Completed Powerplant Bash

Discussion in 'Scratchin' & Bashin'' started by FrankG, Dec 8, 2005.

  1. FrankG

    FrankG Member

    Well....I've completed my N scale Walther powerplant with some minor bashing.

    This is the standard Northern Power & Light kit with these additions:

    1.) One-story side addition -- the piece sticking out of the side is half of the Model Power army munitions depot.
    2.) Side wall vent (grey squares)
    3.) Two roof smoke stacks.
    4.) Large machinery added to roof -- not sure what this is but a plant near me has one
    5.) Custom signage
    6.) Window glazing made from quilter's patern plastic -- with panes removed
    7.) Full interior -- you can't see the interior unless it's lit, so you'll have to wait for that...but I posted some previews on a previous thread.

    I think the only other thing I may do to it is add some rust streaks coming down from the roof vents.

    Attached Files:

  2. Joepomp

    Joepomp Member

    Great job!

    It has that spooky power plant look! :thumb:
  3. Ralph

    Ralph's for fun!

    Niiiiiiice! The weathering is subtle but very effective. The missing windows were a great touch! It would look great on my Penn Central layout as the recession hits! :)
  4. Ray Marinaccio

    Ray Marinaccio Active Member

    I like it. :thumb:
    Nice job Frank.
  5. ezdays

    ezdays Out AZ way

    Great job, great detail. Looks like you had a good time doing it.
  6. kadidle

    kadidle Member

    I agree with anyone else, and the "add-on" is perfect, I have yet to see an industrial building like a power plant go very long without something getting added on. You did a beautiful job there as well!
  7. pontiacsforever

    pontiacsforever New Member

    Looks great, I like the extra smokestacks and the side addition! This kit is great, as it lends itself to so many uses, not only as a powerplant.

    BTW, I have the same building that I'm still in the process of painting and then I'll tackle the interior. It's going to be a microbrewery. In case anyone has any good suggestions on how to incorporate all the various equipment a brewery needs on the second floor of the building (there are two distinct floors as I put in a removable ceiling/floor), I'd appreciate it. First floor is an office/shop and a receiving/shipping area with track for one boxcar.

    Looking forward to seeing the interior shots, Frank.
  8. N Gauger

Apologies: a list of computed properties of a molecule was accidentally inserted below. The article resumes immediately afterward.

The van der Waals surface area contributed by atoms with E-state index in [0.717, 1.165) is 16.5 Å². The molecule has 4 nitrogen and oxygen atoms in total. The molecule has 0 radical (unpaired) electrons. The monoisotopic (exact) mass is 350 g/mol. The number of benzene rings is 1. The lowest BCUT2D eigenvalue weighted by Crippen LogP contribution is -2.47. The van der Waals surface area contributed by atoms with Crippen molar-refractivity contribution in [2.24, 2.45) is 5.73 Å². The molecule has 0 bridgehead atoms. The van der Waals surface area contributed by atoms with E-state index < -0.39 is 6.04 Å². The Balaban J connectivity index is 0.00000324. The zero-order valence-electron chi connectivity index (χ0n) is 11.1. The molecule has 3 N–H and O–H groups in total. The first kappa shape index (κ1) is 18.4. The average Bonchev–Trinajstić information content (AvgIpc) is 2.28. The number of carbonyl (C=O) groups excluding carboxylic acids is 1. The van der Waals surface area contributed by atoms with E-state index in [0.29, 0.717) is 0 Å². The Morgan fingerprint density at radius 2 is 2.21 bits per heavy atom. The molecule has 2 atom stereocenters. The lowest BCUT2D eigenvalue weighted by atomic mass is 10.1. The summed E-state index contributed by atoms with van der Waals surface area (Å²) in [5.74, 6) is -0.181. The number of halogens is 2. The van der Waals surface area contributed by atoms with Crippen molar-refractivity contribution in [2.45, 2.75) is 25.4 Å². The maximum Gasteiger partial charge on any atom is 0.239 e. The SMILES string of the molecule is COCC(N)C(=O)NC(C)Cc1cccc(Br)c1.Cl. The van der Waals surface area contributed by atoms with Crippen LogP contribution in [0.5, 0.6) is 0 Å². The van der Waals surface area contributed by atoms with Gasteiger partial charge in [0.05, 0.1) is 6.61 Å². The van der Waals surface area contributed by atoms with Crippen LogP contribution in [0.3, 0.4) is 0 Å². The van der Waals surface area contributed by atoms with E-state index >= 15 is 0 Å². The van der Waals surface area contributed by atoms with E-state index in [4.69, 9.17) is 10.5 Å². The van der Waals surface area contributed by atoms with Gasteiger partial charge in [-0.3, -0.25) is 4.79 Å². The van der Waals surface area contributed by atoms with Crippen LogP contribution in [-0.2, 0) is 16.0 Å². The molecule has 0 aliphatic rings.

N Gauger 1:20.3 Train Addict

    Too Cool!! Really a great modeling job :)
  9. Clerk

    Clerk Active Member

    WOW. Great building Frank. Like that add on and smoke stack. I agree. It looks spooky inside.
  10. Drew1125

    Drew1125 Active Member

    Great job on the bash, Frank!
    The detail & weathering look super!
    I particularly like the missing window panes...nice touch!
    :thumb: :cool: :cool: :thumb:
  11. jim currie

    jim currie Active Member

    :thumb: :thumb:
  12. GeorgeHO

    GeorgeHO Member

    I'm building an old time emporium (I think) out of cardboard and I'm using a plastic knitters gridwork to fabricate the windows. I've not heard of quilters pattern plastic, but your glazing looks so good, I'm going out right now to find some. Your whole model is fantastic, way better than anything I will ever make. Good work.
  13. FrankG

    FrankG Member

    The plastic I used is for making quilting templates. You can get it at almost any fabric store. It's a very thin plastic -- but very strong. It's not clear though -- it's like those hazy old factory will blur out almost everything behind it. In this case, that's good, because it blurs my interior and makes it look like theres more going on than there really is. That way, I only had to really detail by the door opening and fill the rest with "shapes" of plastic that blur out and look right. It's almost like a milk carton, but not as white and it's more transparent. Nice thing is, it diffuses light really well and looks great lit up. You can have a relatively small light source and it really makes it look like the light is spread evenly around.
  14. FrankG

    FrankG Member

    BTW....when you see this in the will look very white. It's really not that white when used. So you may not see it if you're looking for something relatively clear when you're shopping.
  15. Clerk

    Clerk Active Member

    Robin told me that he uses the plastic tops from coffee cans. I tried it and it really looks good.
  16. GeorgeHO

    GeorgeHO Member

    I found the plastic with grids on it. It says clear, but I assume that means translucent as opposed to opaque. What do you use to remove the grid lines, eraser, solvent, or what? Thanks
  17. FrankG

    FrankG Member

    I didn't get the plastic with a grid on it. They make it without the grid as well. Sorry.
  18. GeorgeHO

    GeorgeHO Member

    Nothing to be sorry about, thanks for the info, my closest crafts store only had the ones with gridwork, but one of the packages (of four) was opened, and contained 4 with grids, and one without. I will look for it at other stores, thanks again.

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